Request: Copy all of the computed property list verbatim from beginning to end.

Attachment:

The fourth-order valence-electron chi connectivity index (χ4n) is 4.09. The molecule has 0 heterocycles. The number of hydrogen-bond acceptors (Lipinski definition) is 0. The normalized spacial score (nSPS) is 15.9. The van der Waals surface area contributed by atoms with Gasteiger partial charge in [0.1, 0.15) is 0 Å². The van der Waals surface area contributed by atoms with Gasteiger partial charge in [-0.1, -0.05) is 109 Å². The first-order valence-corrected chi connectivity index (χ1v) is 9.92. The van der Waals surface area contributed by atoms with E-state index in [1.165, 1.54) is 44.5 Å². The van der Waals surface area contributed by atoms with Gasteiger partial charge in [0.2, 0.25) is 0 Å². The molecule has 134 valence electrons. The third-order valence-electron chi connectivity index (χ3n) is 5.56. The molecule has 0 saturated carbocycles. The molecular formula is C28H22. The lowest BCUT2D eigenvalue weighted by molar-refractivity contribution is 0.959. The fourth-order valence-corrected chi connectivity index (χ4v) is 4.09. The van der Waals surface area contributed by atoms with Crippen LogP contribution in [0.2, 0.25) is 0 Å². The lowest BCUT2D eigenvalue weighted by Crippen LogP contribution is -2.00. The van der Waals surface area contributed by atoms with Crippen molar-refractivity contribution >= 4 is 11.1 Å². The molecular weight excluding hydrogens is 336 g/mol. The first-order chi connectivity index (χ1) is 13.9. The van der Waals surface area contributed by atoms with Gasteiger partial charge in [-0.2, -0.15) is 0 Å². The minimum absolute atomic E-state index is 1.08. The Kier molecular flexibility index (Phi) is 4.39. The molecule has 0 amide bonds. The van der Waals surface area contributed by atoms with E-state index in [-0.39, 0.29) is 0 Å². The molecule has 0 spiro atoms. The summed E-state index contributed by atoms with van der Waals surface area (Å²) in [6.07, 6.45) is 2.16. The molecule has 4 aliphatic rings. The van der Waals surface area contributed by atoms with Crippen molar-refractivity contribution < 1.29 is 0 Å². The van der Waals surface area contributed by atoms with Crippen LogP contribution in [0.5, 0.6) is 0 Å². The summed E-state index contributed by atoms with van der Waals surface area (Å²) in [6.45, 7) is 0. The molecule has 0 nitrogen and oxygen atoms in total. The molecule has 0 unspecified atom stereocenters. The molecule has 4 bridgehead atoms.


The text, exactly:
The fourth-order valence-electron chi connectivity index (χ4n) is 4.09. The molecule has 0 heterocycles. The number of hydrogen-bond acceptors (Lipinski definition) is 0. The normalized spacial score (nSPS) is 15.9. The van der Waals surface area contributed by atoms with Gasteiger partial charge in [0.1, 0.15) is 0 Å². The van der Waals surface area contributed by atoms with Gasteiger partial charge in [-0.1, -0.05) is 109 Å². The first-order valence-corrected chi connectivity index (χ1v) is 9.92. The van der Waals surface area contributed by atoms with E-state index in [1.165, 1.54) is 44.5 Å². The van der Waals surface area contributed by atoms with Gasteiger partial charge in [0.2, 0.25) is 0 Å². The molecule has 134 valence electrons. The third-order valence-electron chi connectivity index (χ3n) is 5.56. The molecule has 0 saturated carbocycles. The molecular formula is C28H22. The lowest BCUT2D eigenvalue weighted by molar-refractivity contribution is 0.959. The fourth-order valence-corrected chi connectivity index (χ4v) is 4.09. The van der Waals surface area contributed by atoms with Crippen LogP contribution in [0.2, 0.25) is 0 Å². The lowest BCUT2D eigenvalue weighted by Crippen LogP contribution is -2.00. The van der Waals surface area contributed by atoms with Crippen molar-refractivity contribution >= 4 is 11.1 Å². The molecular weight excluding hydrogens is 336 g/mol. The first-order chi connectivity index (χ1) is 13.9. The van der Waals surface area contributed by atoms with Gasteiger partial charge in [-0.2, -0.15) is 0 Å². The minimum absolute atomic E-state index is 1.08. The Kier molecular flexibility index (Phi) is 4.39. The molecule has 0 amide bonds. The van der Waals surface area contributed by atoms with E-state index in [-0.39, 0.29) is 0 Å². The molecule has 0 spiro atoms. The summed E-state index contributed by atoms with van der Waals surface area (Å²) in [6.07, 6.45) is 2.16. The molecule has 4 aliphatic rings. The van der Waals surface area contributed by atoms with Crippen molar-refractivity contribution < 1.29 is 0 Å². The van der Waals surface area contributed by atoms with Crippen LogP contribution in [0.5, 0.6) is 0 Å². The summed E-state index contributed by atoms with van der Waals surface area (Å²) in [6.45, 7) is 0. The molecule has 0 nitrogen and oxygen atoms in total. The molecule has 0 unspecified atom stereocenters. The molecule has 4 bridgehead atoms.